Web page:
British Cassis

British Cassis blackcurrant liqueur
British Cassis Blackcurrant Liqueur

The Provençals say “Qu’ a visit Paris, se noun a vist Cassis, n’a rèn vist” (“Who has seen Paris and not Cassis, has not seen anything”). The British also have a saying, “If you haven’t been to Herefordshire, you haven’t tasted great Cassis!”

Cassis has its imitators. Not the place, east of Marseille in the Bouches-du-Rhone is the Provence-Alpes-Cote d’Azur region of southern France, but the dark red drink. In the west of England.

Jo Hilditch makes her pioneering and luxurious British Cassis with blackcurrants grown on a family farm in Lyonshall.

British White Heron Cassis is the key ingredient in a Herefordshire Mule as well as a patriotic Kir Royal.

The liqueur and key component of a Champagne or Prosecco “Kir Royale” first hit the palate in 1841. It assumed the mantle of “ratafia de cassis”, a French drink which was infused with almond, peach or cherry.  And not distilled. Crème de Cassis is a speciality of Burgundy.

Jo Hilditch
Jo Hilditch

Blackcurrants have been grown at Whitterns Farm since 1876 and grown commercially since 1953. Farmer Jo Hilditch founded White Heron Drinks and started to produce her own liqueur range. She also makes ‘British Framboise’ made with raspberries.

“At school, I studied History of Art, Italian and French and was dilettante in my studies, I ended up not going to university. I was quite pleased at the time, as actually all I wanted to do was to get to London and find a boyfriend! I travelled and worked as a babysitter, cook, tutor, driver, shopper, seamstress and window cleaner whilst on a dressmaking a course. My first actual job was working as the PA to the managing director of a large pr agency. I took over the farm when my brother died.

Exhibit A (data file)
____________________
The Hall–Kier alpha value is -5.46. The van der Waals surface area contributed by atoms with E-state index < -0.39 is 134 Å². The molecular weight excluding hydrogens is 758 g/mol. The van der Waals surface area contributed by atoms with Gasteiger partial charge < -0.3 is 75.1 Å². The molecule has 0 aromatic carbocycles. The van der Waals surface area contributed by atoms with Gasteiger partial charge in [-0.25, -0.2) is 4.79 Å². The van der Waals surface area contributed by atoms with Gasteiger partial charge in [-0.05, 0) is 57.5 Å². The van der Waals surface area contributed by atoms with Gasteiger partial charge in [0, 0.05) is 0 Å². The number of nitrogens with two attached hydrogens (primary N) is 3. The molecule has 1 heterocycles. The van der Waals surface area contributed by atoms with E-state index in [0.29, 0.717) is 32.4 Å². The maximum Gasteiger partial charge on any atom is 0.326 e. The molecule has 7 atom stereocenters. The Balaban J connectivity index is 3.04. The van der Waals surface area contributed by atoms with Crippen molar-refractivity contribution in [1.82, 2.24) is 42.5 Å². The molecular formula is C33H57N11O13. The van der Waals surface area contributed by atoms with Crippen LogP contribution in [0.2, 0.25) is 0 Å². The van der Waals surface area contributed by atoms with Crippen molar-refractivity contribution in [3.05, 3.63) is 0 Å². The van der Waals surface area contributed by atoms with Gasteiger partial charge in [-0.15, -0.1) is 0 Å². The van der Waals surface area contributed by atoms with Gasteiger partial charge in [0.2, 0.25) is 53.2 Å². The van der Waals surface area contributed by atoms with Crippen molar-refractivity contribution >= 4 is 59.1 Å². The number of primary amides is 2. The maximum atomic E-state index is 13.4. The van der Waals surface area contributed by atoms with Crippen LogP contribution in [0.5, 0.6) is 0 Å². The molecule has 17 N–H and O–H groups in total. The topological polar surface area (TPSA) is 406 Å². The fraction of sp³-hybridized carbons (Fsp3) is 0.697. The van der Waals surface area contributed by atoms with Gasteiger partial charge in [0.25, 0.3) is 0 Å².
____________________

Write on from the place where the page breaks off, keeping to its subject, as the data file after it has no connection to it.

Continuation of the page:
“As a teenager having been a blackcurrant grower for Ribena for such a long time, Cassis was the obvious solution to the surplus crop we had one year. As a teenager on French exchanges, I discovered Kir! Ours is made more like a wine, allowing the fruit flavours to really sing out and it doesn’t have the sickly sweet and cloying result like other fruit liqueurs.”

Whittern derives from “white ern” or white heron which were once bred at the farm. Freshly picked British blackcurrants are fermented naturally with champagne yeast, blended with vodka to fortify and a little sugar to bring out the intensely fruity flavours.

Jo adds:

“Although perfect in summer drinks, Cassis can be used all year round. Used in cooking, it’s a perfect liqueur for trifles, crumbles as well as a delicious adjunct to gravies and meat dishes.”

Cassis can be served as a spritz, frappe (with shaved ice) or as an aperitif, digestif or all-purpose cocktail.

British Framboise
British Framboise

Cocktail Serves

To make a Hereford Mule, you will need 25ml British Cassis, 12 Fresh blackcurrants, 60ml Vodka and some Ginger Beer.

Pour the British Cassis, vodka and lime juice into a pewter cup or highball glass over ice, then top with some ginger beer and finally garnish with a lime wedge and some blackcurrants.

To prepare a Blackcurrant Martini you will need 50ml Vodka, 25ml British Cassis and some Liquorice paint.

Pour the British Cassis and vodka into a cocktail shaker filled with ice and shake. Then add a brushstroke of liquorice paint to the inside of a Martini glass before straining and serving.

And finally, to prepare a Blushing Brit you will need ½ Teaspoon of Butterfly pea tea powder, 100ml Vodka, 100ml British Framboise, ½ a lime and some soda water.

For two cocktail serves, fill a highball glass with ice. Mix half a teaspoon of butterfly pea flower tea powder with two measures of vodka, shake with two measures British Framboise and then split between the two glasses and top with soda water. Squeeze half a lime into each glass and watch the colour change before your very eyes!

Author Bio:

Kevin Pilley is a former professional cricketer and chief staff writer of PUNCH magazine. His humour, travel, food and drink work appears worldwide and he has been published in over 800 titles.

Photographs courtesy of White Heron Drinks

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